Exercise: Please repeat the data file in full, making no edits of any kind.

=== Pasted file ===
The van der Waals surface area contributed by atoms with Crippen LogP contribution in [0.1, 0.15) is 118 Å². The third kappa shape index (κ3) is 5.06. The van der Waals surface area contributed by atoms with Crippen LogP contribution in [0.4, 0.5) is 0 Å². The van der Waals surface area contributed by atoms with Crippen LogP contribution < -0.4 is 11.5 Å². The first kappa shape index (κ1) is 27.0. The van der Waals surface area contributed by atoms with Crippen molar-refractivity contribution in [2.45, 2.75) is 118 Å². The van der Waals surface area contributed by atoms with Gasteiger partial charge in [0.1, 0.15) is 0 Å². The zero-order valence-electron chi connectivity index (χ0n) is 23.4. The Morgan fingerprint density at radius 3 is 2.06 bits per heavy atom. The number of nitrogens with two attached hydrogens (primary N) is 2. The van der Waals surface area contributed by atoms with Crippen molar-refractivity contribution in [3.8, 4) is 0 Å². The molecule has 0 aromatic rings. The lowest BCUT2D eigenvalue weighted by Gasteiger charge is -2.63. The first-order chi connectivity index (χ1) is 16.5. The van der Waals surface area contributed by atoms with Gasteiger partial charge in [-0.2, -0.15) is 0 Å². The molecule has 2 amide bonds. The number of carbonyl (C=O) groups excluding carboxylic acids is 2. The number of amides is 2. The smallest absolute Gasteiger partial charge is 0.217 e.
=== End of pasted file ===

The van der Waals surface area contributed by atoms with Crippen LogP contribution in [0.1, 0.15) is 118 Å². The third kappa shape index (κ3) is 5.06. The van der Waals surface area contributed by atoms with Crippen LogP contribution in [0.4, 0.5) is 0 Å². The van der Waals surface area contributed by atoms with Crippen LogP contribution < -0.4 is 11.5 Å². The first kappa shape index (κ1) is 27.0. The van der Waals surface area contributed by atoms with Crippen molar-refractivity contribution in [2.45, 2.75) is 118 Å². The van der Waals surface area contributed by atoms with Gasteiger partial charge in [0.1, 0.15) is 0 Å². The zero-order valence-electron chi connectivity index (χ0n) is 23.4. The Morgan fingerprint density at radius 3 is 2.06 bits per heavy atom. The number of nitrogens with two attached hydrogens (primary N) is 2. The van der Waals surface area contributed by atoms with Crippen molar-refractivity contribution in [3.8, 4) is 0 Å². The molecule has 0 aromatic rings. The lowest BCUT2D eigenvalue weighted by Gasteiger charge is -2.63. The first-order chi connectivity index (χ1) is 16.5. The van der Waals surface area contributed by atoms with Gasteiger partial charge in [-0.2, -0.15) is 0 Å². The molecule has 2 amide bonds. The number of carbonyl (C=O) groups excluding carboxylic acids is 2. The number of amides is 2. The smallest absolute Gasteiger partial charge is 0.217 e.